Probable: Daniel Day-Lewis – Are you kidding? This is the only sure bet of the night.
Personal: Daniel Day-Lewis – Part of the reason Lewis is a sure bet is because nobody else in this category has done a performance anywhere near the same league.
Best Actor in a Supporting Role
Nominees: Casey Affleck – The Assassination of Jesse James by the Coward Robert Ford, Javier Bardem – No Country for Old Men, Philip Seymour Hoffman – Charlie Wilson’s War, Hal Holbrook – Into the Wild, Tom Wilkinson – Michael Clayton
Probable: Javier Bardem – However silly he may look, Bardem is positively spooky as the shuffling killer, another in the Coen Brothers’ long line of stoic and implacable maniacs.
Personal: Tom Wilkinson – Giving the best acting performance onscreen in 2007, Wilkinson is so good he deserves to be the guy who should have won the award, sure to be robbed by hype and bad luck. Even more proof of how good an actor he is: after watching movies with him in them for years, it was only like two months ago I found out he’s English and not American.
Probable: Javier Bardem – He took the SAG trophy both on his own, and as part of Best Ensemble Cast for No Country. And with very good reason. If he hadn’t been as terrifying and fascinating in his role, the whole film would’ve potentially fallen apart.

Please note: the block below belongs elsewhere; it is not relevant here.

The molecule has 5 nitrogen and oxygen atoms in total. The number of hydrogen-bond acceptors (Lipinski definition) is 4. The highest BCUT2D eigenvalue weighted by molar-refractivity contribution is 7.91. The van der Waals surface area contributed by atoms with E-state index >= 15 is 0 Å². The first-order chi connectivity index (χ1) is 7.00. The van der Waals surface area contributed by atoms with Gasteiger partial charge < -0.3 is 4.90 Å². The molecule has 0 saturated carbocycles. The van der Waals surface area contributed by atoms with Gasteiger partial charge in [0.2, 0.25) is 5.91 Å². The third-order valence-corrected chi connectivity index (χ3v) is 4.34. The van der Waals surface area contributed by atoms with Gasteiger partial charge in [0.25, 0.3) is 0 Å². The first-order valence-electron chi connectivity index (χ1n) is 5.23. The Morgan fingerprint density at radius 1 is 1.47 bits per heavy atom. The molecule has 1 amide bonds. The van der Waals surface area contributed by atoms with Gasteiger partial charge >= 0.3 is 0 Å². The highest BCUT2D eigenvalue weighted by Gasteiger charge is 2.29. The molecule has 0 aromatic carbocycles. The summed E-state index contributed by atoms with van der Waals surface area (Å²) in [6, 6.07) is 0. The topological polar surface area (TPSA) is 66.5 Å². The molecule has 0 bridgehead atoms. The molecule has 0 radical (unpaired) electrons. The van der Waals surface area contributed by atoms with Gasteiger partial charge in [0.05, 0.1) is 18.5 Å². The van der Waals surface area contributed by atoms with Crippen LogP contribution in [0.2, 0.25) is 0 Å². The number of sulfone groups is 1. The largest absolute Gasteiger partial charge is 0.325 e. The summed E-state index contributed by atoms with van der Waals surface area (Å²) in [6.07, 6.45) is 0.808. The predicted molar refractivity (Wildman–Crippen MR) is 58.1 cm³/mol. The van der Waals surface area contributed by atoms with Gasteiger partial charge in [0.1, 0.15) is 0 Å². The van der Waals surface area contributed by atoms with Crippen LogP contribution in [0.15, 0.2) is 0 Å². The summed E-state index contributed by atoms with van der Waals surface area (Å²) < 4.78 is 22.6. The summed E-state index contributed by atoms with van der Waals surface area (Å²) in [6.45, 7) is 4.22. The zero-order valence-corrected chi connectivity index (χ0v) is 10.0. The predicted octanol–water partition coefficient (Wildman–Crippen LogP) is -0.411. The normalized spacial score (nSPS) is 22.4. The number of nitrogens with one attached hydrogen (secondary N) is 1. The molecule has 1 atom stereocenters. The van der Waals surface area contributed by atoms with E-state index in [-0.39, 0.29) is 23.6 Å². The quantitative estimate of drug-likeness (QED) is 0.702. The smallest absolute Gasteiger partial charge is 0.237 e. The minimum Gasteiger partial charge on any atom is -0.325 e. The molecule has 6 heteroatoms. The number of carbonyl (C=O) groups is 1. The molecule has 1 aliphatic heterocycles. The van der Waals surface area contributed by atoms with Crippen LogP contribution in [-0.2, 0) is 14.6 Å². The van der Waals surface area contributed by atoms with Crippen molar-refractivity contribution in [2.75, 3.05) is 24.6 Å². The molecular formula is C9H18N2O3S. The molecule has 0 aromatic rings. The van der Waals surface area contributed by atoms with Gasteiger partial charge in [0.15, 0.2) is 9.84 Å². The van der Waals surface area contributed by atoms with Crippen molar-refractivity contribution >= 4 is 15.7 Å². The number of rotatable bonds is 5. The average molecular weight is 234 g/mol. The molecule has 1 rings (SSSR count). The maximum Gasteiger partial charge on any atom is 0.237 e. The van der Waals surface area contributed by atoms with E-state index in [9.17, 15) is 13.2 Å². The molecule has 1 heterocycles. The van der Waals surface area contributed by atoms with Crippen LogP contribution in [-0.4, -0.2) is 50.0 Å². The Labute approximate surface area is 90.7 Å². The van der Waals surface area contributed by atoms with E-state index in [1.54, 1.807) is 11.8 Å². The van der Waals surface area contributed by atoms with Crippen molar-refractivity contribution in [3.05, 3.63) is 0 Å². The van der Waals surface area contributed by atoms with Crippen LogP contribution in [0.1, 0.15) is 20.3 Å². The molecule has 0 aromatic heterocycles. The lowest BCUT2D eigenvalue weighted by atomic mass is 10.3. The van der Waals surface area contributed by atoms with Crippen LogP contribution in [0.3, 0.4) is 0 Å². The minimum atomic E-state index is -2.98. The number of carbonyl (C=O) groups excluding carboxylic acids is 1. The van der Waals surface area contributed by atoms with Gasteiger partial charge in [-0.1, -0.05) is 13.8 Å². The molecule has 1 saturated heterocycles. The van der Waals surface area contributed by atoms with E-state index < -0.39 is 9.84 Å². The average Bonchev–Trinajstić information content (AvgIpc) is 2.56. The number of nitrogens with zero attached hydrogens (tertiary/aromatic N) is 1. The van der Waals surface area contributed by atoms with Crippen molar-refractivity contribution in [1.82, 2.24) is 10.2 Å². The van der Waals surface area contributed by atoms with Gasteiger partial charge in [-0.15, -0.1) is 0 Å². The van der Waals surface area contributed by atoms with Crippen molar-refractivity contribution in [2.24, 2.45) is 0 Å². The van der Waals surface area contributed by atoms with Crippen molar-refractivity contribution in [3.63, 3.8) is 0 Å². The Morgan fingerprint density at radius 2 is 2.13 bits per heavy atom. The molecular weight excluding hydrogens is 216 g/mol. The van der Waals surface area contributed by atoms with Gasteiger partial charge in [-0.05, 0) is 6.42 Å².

Personal: Tom Wilkinson – For one thing, Michael Clayton is mis-titled because Tom Wilkinson’s role is what really gives the movie heart. And for another, from his roles in Eternal Sunshine of the Spotless Mind to Normal and In The Bedroom, Wilkinson is one of the best actors in Hollywood today.
Best Actress in a Supporting Role
Nominees: Cate Blanchett – I’m Not There, Ruby Dee – American Gangster, Saoirse Ronan – Atonement, Amy Ryan – Gone Baby Gone, Tilda Swinton – Michael Clayton
Probable and Personal: Cate Blanchett – Androgynous is the new retarded when it comes to Oscar-nominated acting, but Blanchett does a damn good job here and deserves the award. That having been said, I’d make a case for Amy Ryan, who was the best thing I could care to name about the otherwise forgettable Gone Baby Gone, managing to remain convincing despite everything going on around her not making an ounce of sense.